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CAMP RAMADI, Iraq — The Manchus of the 2nd Infantry Division’s 1st Battalion, 9th Infantry Regiment are meeting their neighbors in Iraq, a task that tests soldiers’ off-road driving and navigation skills in one of the largest areas of operation in the country.

The Manchus arrived in Iraq earlier this month as part of the 2nd Brigade Combat Team Strike Force, which left bases near South Korea’s Demilitarized Zone in August. Their area of operations in Iraq is a vast expanse of desert and farmland, comprising 3,500 square miles with few cities.

One of the Manchus’ first tasks was to introduce themselves to the locals, a first step in a process designed to gather intelligence and assist civil affairs project planning.

Soldiers from 1-9’s Company A and Headquarters and Headquarters Company drove deep into the rural Iraqi heartland with the goal of meeting a powerful sheik. The sheik is a tribal leader to thousands of Iraqis living in his community and owns a strategically important service station on a main supply route, explained one of the HHC soldiers, 1st Lt. Kevin Morris, 24, of O’Fallon, Mo.

The Manchus had a map, Global Positioning System coordinates for the sheik’s house and a soldier who had worked in the area for almost a year guiding them, but it was still hard to find.

Once their convoy of Humvees left the main road, it entered a maze of sandy farm tracks that wound between ploughed fields and irrigation canals. The roads often dead-ended in somebody’s back yard. In other places, power and phone lines strung from trees hung low over the road and got tangled in the Humvee antennas.

It was the first time Company A Humvee driver Pfc. Balthazar Delgado, 19, of Corpus Christie, Texas, had tested his skills on Iraq’s roads.

“I was surprised by the terrain. There were [canals] on the side of the road that you could fall in,” he said.

The dust kicked up by the Humvees made the drive even more dangerous since it was hard to see vehicles in front, he said. Eventually, the convoy reached the sheik’s house, an elaborately carved stone building with a large grassy lawn and date palms growing nearby.

“It is not like working in South Korea,” Morris said. “You can’t just pick up a phone and call these people. You have to go out and see them and hope they are home.”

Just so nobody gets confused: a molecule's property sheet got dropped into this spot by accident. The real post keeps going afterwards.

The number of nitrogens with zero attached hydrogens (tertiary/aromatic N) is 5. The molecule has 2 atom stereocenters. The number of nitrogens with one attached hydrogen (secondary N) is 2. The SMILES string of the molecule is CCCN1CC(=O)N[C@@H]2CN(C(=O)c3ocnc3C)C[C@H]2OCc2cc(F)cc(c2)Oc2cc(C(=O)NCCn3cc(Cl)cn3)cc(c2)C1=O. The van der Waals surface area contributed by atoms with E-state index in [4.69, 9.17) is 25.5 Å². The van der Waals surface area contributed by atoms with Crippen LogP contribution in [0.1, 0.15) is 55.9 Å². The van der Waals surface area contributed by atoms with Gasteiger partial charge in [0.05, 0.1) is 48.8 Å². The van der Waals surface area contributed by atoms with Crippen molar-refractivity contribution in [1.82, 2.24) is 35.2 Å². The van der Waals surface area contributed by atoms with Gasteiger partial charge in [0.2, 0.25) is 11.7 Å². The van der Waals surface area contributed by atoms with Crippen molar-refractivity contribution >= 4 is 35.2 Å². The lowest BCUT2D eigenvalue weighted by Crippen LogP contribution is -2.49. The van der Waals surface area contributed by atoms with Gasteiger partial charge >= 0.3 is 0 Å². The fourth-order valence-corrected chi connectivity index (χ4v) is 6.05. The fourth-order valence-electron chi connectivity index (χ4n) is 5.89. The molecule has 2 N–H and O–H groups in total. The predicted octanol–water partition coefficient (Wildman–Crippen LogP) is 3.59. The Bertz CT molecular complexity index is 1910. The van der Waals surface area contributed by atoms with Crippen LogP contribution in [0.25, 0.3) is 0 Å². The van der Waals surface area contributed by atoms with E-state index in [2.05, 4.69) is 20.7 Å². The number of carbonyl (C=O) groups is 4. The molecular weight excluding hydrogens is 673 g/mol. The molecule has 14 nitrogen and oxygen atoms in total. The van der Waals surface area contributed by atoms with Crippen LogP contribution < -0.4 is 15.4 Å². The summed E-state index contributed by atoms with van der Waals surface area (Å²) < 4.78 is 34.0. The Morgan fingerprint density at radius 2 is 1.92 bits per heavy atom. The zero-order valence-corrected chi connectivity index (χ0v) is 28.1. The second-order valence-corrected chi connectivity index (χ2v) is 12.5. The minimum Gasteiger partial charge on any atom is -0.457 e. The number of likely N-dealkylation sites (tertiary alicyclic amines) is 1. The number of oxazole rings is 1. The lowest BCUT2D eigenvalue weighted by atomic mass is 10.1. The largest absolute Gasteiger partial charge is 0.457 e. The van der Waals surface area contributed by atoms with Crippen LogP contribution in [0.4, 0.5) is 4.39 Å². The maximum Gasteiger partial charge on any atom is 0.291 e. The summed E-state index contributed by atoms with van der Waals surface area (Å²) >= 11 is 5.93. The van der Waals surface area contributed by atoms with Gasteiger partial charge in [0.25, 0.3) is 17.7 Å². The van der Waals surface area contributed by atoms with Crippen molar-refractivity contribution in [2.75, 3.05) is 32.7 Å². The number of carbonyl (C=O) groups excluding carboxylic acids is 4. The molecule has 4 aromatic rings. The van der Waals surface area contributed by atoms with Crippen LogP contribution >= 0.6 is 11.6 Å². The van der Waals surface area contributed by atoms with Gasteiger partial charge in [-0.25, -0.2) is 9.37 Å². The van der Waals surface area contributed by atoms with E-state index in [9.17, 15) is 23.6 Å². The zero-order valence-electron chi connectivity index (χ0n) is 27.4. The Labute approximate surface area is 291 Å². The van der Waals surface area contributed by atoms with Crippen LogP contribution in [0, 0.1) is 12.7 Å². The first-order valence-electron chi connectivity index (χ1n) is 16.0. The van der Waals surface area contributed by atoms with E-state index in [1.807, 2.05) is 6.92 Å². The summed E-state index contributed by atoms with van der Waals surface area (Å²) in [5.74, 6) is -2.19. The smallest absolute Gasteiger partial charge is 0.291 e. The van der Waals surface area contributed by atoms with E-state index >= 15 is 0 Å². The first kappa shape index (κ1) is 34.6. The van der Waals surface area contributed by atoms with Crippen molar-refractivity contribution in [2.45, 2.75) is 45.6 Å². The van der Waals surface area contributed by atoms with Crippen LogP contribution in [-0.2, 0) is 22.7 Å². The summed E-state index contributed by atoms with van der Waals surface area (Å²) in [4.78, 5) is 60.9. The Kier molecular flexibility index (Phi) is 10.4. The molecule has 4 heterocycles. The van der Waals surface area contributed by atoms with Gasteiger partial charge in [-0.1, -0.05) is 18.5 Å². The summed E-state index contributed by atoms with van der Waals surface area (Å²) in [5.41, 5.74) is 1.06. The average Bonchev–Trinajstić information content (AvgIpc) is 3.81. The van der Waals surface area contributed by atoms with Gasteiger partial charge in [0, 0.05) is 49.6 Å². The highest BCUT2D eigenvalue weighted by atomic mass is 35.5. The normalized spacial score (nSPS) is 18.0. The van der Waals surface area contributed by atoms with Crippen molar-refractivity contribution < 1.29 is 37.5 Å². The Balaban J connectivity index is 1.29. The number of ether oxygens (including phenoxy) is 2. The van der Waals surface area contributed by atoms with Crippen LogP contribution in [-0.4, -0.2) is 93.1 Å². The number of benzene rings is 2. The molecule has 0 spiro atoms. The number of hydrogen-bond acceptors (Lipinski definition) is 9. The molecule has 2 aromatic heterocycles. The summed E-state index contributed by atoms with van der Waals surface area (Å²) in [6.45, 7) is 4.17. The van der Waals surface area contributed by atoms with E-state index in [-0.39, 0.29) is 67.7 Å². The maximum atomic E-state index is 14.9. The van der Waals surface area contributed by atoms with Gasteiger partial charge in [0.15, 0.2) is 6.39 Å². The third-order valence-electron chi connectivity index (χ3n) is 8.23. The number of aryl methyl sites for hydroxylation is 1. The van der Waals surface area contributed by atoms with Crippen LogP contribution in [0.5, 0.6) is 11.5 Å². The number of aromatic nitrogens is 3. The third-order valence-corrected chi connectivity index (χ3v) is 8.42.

Before approaching the sheik’s house, the young lieutenant — who is the Manchus’ civil military operations officer — was nervous about the reception he might receive. U.S. forces had not visited the man in several months and it was not clear whether he supported or opposed the new Iraqi government, he said.

But it was not the sheik who came to the door to greet the Manchus. It was his 18-year-old son, Adel Sala Dari, who told the soldiers his father was in Baghdad. Morris introduced himself to Dari and his two young brothers. The boys got a plate of chow hall cookies and a soccer ball from the soldiers.

Through a translator, Dari said he was on holiday from his job as a frontier guardsman on the Jordanian border. The young Iraqi said he was optimistic about his country’s future but that there were some problems with infrastructure in his community.

“Right now, there is no power and no water,” he said pointing up at a tangle of electrical wires hanging from a nearby tree.

Electricity supply in the community is erratic and locals drink water from the same local streams and canals from which their animals drink, Dari said.

“Sometimes the water makes them sick,” he added.

Morris told Dari that he would visit again to talk to his father and that he would look into the problems with water and electricity. Previous units have already done a lot of work to restore schools, electricity and water to the area, he said.

“There is more money to spend here but because of the transfer of authority, it has to go through the Iraqi government,” he said.

Even though the sheik was not there Morris seemed happy to have established contact with some of the locals. The positive attitude of the sheik’s sons was a good start, he said.

“Just because his kids are friendly doesn’t mean the sheik will be friendly, but it is a good sign,” he said.

Another soldier interacting with the Iraqis was Sgt. Harry Burgess, 27, of Indianapolis, Ind. Burgess is a forward artillery observer, but since Manchus do not expect to call for artillery often, he is also responsible for civil affairs work. He has been impressed by the positive response of the Iraqis he has met so far, he said.

“The children are always waving and giving us the thumbs up and a lot of the older people I have met have also been positive,” he said.

Iraq is a chance for Manchus to experience another culture but the view they get will be limited, he said.

“I am loving going out to talk to people, meet people and see how they are living, but in South Korea it was better because you could go out and see what the culture is like. Here you are on a team on a mission so you don’t get to engage with the culture as much,” he said.

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